LAS VEGAS – The Citrix Cloud Partner Program, which was first mentioned back in January at the company’s Citrix Summit partner event, is now likely to roll out with the beginning of Citrix’s new fiscal year in January. Citrix has been spending a good deal of time consulting with partners about what they need in such a program, and indicated that what emerges in the new year could be unique compared to any other Cloud Partner program that is presently available in the market.
“We have been closely working on the Cloud Partner Program with partners, drawing on their input,” said Kimberly Martin, Citrix’s VP, Worldwide Partner Strategy and Sales. “With our Project Lighthouse engagement model, we have been starting with a clean sheet. We aren’t a SaaS company and we aren’t an infrastructure company, so we can’t just do what these kinds of companies are already doing.”
Martin emphasized that the challenges in designing this kind of program are that it’s much less about the technology and more around services and how they do enablement for partners around the whole process of the transition to the cloud.
“We call it our Cloud Program but it’s really about this TRANSITION to the cloud,” Martin said. “It’s all about helping partners to get their customers to move workloads to the cloud, rather than a program based on having a steady state of everything in the cloud.”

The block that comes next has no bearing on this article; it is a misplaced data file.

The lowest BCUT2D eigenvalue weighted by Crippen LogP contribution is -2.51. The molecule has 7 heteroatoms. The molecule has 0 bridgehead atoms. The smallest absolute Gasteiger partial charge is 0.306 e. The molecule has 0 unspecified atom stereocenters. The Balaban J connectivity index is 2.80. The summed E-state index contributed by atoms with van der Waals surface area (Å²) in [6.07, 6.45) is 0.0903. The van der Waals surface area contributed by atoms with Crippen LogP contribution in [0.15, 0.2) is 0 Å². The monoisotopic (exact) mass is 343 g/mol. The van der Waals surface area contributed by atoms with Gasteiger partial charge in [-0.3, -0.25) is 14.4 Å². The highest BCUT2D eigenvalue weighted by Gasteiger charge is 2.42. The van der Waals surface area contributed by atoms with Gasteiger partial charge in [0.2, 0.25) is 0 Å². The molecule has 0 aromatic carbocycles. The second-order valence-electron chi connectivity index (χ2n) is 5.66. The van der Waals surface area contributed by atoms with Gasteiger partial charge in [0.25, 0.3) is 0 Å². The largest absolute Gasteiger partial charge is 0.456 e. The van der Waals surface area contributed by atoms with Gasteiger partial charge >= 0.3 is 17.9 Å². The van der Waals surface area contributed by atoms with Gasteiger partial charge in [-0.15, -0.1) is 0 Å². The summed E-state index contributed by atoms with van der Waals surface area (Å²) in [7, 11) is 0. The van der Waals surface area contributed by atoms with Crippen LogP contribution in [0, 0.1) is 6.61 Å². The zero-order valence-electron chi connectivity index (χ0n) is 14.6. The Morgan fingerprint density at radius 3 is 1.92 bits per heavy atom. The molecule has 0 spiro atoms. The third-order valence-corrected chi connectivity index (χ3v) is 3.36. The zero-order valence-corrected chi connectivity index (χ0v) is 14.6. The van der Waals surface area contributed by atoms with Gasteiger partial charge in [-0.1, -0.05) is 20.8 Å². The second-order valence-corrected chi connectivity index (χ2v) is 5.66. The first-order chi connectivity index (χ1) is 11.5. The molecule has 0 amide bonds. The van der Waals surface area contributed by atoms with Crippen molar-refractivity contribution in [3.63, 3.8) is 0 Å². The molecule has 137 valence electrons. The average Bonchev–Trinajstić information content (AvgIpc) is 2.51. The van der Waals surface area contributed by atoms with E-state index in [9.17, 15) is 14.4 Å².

Martin indicated that while the Citrix program won’t be like anything else that different types of vendors have done to support this process, they are studying the other models and trying to figure out what will work best for Citrix and its partners.
“Partners typically don’t resell cloud, because in SaaS, there usually isn’t enough margin in reselling for the vendor,” Martin said. “But there are a lot of different model options, such as referral or syndication, and possibly hybrid options or entirely new options – things that haven’t been done before.”
Martin said that making sure the program has predictability and strong opportunities for partners to make money is critical, during the process of transition to the cloud where everyone realizes that existing margins simply can’t be sustained.
“Some partners are letting us look at their books with a forensic accountant to see how they are making money today, and look at how they will transition to the cloud, and the impact the change in margins will have on their business,” she stated.
“Because we aren’t the first to go to cloud, partners all knew this is coming, and are pleased that we are tackling it from both a partner and product perspective,” Martin said. “It is good news for us as well that when pure SaaS providers offer the cloud, they are competing with their partners, whereas we want our partners to have the apps later because managing them well on behalf of the customer is a complex job. This program is necessitated by the whole larger shift from project-based work to managed services, rather than from our technology displacing them.”